2. The Survey includes both men and women.
  3. How many in Formation – Three-fourths of institutes of men (78 percent) and two-thirds of institutes of women (66 percent) have at least one person currently in initial formation (candidate or postulant, novice, or temporary professed). However, almost half of the institutes that have someone in initial formation have no more than one or two. About 20% of the responding institutes currently have more than five people in initial formation.
  4. Aging – Over all religious are an aging population. 75% of Men are over 60 and an astonishing 91% of women are over 60.
  5. More diverse – Compared to men and women religious in the last century, those coming to religious life today are much more diverse in terms of their age, racial and ethnic background, and life experience. 21% are Hispanic/Latino, 14% are Asian/Pacific Islander, and 6% are African/African American. About 58% are Caucasian/white, compared to about 94% of older professed  members. This show a significantly higher percentage of Latinos than the smaller 2010 survey above.
  6. Critical Factors – Younger respondents are more likely than older respondents to say they were attracted to religious life by a desire to be more committed to the Church and to their particular  institute by its fidelity to the Church. Many also report that their decision to enter their  institute was influenced by its practice regarding a religious habit. Significant generational gaps, especially between the Millennial Generation (born in 1982 or later) and the Vatican II Generation (born between 1943 and 1960), are evident throughout the study on questions involving the Church and the habit. Differences between the two generations also extend to questions about community life as well as styles and types of prayer. Ah, so here is the elephant that the 2011 report chose to leave unexplored. The italics in this sixth point are a direct quote from the CARA report and it makes it clear that data confirms what we already know anecdotally. Tradition and the respect for it is an important factor for younger vocations, as is fidelity to the Church.
  7. Generation Gap – Millennial Generation respondents are much more likely than other respondents – especially those from the Vatican II Generation – to say that daily Eucharist,  Liturgy of the Hours, Eucharistic Adoration, and other devotional prayers are “very” important to them. Pay attention Religious orders.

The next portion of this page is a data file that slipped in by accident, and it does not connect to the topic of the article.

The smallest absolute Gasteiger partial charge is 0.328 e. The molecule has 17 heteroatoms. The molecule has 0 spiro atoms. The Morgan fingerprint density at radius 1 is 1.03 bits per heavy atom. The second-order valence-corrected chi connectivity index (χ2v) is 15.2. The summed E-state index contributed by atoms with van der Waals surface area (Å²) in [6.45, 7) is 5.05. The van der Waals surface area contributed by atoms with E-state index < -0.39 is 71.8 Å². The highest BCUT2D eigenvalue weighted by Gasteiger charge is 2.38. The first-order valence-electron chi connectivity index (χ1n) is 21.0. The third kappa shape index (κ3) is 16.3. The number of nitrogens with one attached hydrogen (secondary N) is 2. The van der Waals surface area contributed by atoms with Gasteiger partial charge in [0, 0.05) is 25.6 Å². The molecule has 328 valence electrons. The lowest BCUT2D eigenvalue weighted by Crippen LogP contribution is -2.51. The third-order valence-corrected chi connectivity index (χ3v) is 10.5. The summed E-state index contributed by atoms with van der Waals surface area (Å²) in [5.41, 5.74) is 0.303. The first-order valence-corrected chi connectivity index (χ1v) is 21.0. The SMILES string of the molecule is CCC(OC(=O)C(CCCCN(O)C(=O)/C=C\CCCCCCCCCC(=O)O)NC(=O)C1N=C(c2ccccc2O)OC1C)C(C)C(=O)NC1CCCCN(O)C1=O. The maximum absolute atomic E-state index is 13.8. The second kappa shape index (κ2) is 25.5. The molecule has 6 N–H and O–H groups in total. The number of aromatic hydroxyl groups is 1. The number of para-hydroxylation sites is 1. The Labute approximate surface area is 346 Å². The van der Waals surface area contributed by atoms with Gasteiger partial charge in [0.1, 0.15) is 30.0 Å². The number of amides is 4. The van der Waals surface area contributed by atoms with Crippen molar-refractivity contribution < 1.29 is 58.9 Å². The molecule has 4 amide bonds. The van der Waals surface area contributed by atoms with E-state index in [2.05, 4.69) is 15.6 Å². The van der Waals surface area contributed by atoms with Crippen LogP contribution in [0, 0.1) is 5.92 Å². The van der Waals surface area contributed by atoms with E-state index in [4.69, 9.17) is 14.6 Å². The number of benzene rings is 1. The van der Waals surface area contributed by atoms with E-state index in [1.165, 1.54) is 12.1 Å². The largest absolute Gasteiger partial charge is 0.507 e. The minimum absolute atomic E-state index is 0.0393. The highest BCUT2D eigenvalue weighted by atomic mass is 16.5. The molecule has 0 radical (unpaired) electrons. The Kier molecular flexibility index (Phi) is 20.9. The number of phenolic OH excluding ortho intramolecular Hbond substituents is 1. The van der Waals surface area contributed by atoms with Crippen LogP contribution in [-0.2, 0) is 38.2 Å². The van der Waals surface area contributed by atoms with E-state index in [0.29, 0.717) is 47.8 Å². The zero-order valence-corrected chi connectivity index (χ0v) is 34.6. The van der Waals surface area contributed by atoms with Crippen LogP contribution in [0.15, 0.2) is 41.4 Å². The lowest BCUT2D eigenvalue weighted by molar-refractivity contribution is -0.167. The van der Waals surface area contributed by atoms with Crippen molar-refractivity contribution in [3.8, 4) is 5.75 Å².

8. Communal life – When asked about their decision to enter their particular religious institute, new members cite the community life in the institute as the most influential factor in their decision (followed closely by the prayer life or prayer styles in the community). Most new members indicate that they want to live, work, and pray with other members of their religious institute, with the last being especially important to them. Responses to an open-ended question about what most attracted them to their religious institute reinforce the importance new members place on this aspect of religious life. When asked about various living arrangements, most new members prefer to live in a large (eight or more) or medium-sized (four to seven) community and to live only with other members of their institute. Younger respondents express even stronger preferences for living with members of their institute in large community settings. Findings from the survey of religious institutes suggest that that new membership is negatively correlated with the number of members living alone. That is, the higher the number of members who live alone, the less likely an institute is to have new members. Imagine wanting to live in community when you enter religious life. Here too we see that tradition is  confirmed and the loose knit apartment style, dispersed living of many dying congregations is simply being rejected by younger people seeking religious life and to live, work and pray in community
  9. The Habit – The responses to the open-ended question about what attracted them to their religious institute reveal that having a religious habit was an important factor for a significant number of new members.

Thus, the data of this earlier CARA report confirms what most Catholics already know: those who have vocations to religious life have a strong preference for the practices of tradition. A strong and enthusiastic love of Christ and his Church, fidelity to his teachings expressed through the magisterium, the wearing of the religious habit, vigorous common life and common prayer, a focused apostolate, joyful and faithful members of the community, all these are essential in attracting new vocations.  Of course.